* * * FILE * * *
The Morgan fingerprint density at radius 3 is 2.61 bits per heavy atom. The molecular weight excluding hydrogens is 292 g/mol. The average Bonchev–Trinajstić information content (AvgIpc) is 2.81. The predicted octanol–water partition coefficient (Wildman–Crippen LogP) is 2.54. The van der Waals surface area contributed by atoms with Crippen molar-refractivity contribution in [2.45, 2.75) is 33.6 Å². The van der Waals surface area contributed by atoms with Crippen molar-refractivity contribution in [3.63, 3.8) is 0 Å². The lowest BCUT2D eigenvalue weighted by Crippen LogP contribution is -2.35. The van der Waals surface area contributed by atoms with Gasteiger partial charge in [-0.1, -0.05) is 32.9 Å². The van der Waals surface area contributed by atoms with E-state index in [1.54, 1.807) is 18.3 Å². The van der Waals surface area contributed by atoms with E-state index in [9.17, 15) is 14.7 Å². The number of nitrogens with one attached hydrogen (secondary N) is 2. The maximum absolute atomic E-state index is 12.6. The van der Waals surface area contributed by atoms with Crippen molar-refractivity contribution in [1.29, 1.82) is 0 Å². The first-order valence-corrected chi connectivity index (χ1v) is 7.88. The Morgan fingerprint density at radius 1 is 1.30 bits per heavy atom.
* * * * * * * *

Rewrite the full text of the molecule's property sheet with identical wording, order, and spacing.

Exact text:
The Morgan fingerprint density at radius 3 is 2.61 bits per heavy atom. The molecular weight excluding hydrogens is 292 g/mol. The average Bonchev–Trinajstić information content (AvgIpc) is 2.81. The predicted octanol–water partition coefficient (Wildman–Crippen LogP) is 2.54. The van der Waals surface area contributed by atoms with Crippen molar-refractivity contribution in [2.45, 2.75) is 33.6 Å². The van der Waals surface area contributed by atoms with Crippen molar-refractivity contribution in [3.63, 3.8) is 0 Å². The lowest BCUT2D eigenvalue weighted by Crippen LogP contribution is -2.35. The van der Waals surface area contributed by atoms with Gasteiger partial charge in [-0.1, -0.05) is 32.9 Å². The van der Waals surface area contributed by atoms with E-state index in [1.54, 1.807) is 18.3 Å². The van der Waals surface area contributed by atoms with E-state index in [9.17, 15) is 14.7 Å². The number of nitrogens with one attached hydrogen (secondary N) is 2. The maximum absolute atomic E-state index is 12.6. The van der Waals surface area contributed by atoms with Crippen molar-refractivity contribution in [1.29, 1.82) is 0 Å². The first-order valence-corrected chi connectivity index (χ1v) is 7.88. The Morgan fingerprint density at radius 1 is 1.30 bits per heavy atom.